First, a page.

Samsung Invents: Robots, Computers & Kitchen Appliances Too

By Steve Brachmann
June 18, 2014

The largest business conglomerate in the country of South Korea is the Samsung Group, a collection of numerous subsidiaries and affiliates headquartered in Seoul. As recently as mid-June, Samsung announced a major foray into the tablet computer world with the Galaxy Tab S, a tablet designed to provide the best mobile entertainment experience for viewing films and television. Samsung is also building partnerships with major magazine publishers like Conde Nast and National Geographic for a Galaxy Tab S application which will be known as Papergarden. Although other device manufacturers are starting to develop health and fitness applications for their mobile devices, Samsung has been entrenched in this area for a couple of years through its Gear Fit technology.

Every few months, we profile the recent research and development operations in which the companies of the Samsung Group are engaged. Today, we’ve seen an incredible amount of both patent applications and issued patents assigned to this conglomerate which are filed at the U.S. Patent and Trademark Office. Samsung’s patenting activities have been in the news recently, as reports from Thomson Reuters Intellectual Property & Science indicate that no one has filed for more patents for home automation technologies over the past 14 years than Samsung. Today, we’ve performed a thorough search of patents covering a wide degree of innovation from this patenting giant, from medical technologies to virtual reality services for consumer devices.

In addition to an interesting bio-chip testing system that has applications in the medical world, for quicker diagnosis of disease, we encountered a variety of the more typical patent applications you might expect from Samsung. We found, and profile below, patent applications relating to better support mechanisms for touch screen notebooks as well as a method for creating multiple desktop environments on a mobile device are also expressed within recent patent application filings.

The Samsung Group is one of the most active patent-seeking organizations in the world, and it has added hundreds of patents to its intellectual property portfolio in the past few weeks alone. A couple of patents we discuss today focus on the corporation’s home appliance offerings, including one for a removable cutlery basket within a dishwasher which allows for easier removal of knives, forks and more. Another patent protects a method for allowing a user to easily select the proper format for 3D image display corresponding to their stereoscopic glasses. We were also intrigued by a recently issued patent that improves upon Samsung’s previous activities in the field of robotics, which relates to a method of generating human-like motion in a humanoid robot.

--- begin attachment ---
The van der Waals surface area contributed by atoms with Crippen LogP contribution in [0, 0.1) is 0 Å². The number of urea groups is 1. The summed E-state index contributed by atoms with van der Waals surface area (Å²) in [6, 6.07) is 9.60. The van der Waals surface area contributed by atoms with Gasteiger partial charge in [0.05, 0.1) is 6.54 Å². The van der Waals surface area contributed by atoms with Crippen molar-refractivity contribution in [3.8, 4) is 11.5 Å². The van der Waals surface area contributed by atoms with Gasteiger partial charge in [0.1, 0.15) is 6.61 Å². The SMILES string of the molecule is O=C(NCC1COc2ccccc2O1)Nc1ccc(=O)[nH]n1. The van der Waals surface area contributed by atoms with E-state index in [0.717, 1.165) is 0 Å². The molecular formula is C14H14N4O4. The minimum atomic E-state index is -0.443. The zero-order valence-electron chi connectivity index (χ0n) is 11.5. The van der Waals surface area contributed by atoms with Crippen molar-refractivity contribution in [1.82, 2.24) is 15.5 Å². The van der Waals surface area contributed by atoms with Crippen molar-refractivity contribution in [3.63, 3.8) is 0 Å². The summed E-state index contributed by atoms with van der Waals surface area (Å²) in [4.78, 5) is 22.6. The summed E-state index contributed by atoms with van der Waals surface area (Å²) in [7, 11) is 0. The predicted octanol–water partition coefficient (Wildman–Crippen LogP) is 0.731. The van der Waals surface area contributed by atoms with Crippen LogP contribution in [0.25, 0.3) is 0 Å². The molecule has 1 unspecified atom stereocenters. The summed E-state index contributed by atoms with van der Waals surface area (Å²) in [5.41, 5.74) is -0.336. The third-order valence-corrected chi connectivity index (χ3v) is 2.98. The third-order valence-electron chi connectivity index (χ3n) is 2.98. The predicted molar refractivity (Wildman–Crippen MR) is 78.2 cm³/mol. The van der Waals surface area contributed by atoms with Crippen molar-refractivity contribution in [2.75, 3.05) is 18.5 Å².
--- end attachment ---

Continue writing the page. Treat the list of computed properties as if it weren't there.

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Other Patent Applications

Since entering the field of consumer electronics in the late 1960s, Samsung has been the source of great development in personal electronics for decades. In recent years, the company has been focusing a lot of its research and development investment on devices like the Galaxy electronic device as well as mobile phones and other semiconductor products. A design for a notebook computer incorporating a touch screen for more stability in response to user touch is described within U.S. Patent Application No. 20140160654, which is titled Foldable Computing Apparatus and Method of Erecting Display Unit. This foldable computing apparatus contains cushion and anti-slip members opposite of the touch screen which provides better support against the force of a user’s finger against a touch screen. Samsung is also looking to incorporate autostereoscopic technologies into its consumer electronics, as is evidenced by U.S. Patent Application No. 20140160258, filed under the title 3 Dimensional Image Display Device. The 3D image display device that would be protected through this patent application can produce 3D images of higher quality without requiring viewers to use special glasses for viewing stereoscopic images, which is costly.

Other patent applications we took a closer look at today feature further software improvements meant to be used by consumers of Samsung devices. As is often the case with device manufacturers, we’re seeing a fair amount of patent applications which express technologies related to personalized services or customization of a device. For example, U.S. Patent Application No. 20140164980, entitled Apparatus and Method for Creative Wallpaper, would protect a system that enables a user of a computing device to create multiple desktop environments. The system involves an uncoverer included in a first desktop environment which can reveal and enable a second desktop environment containing different icons or applications.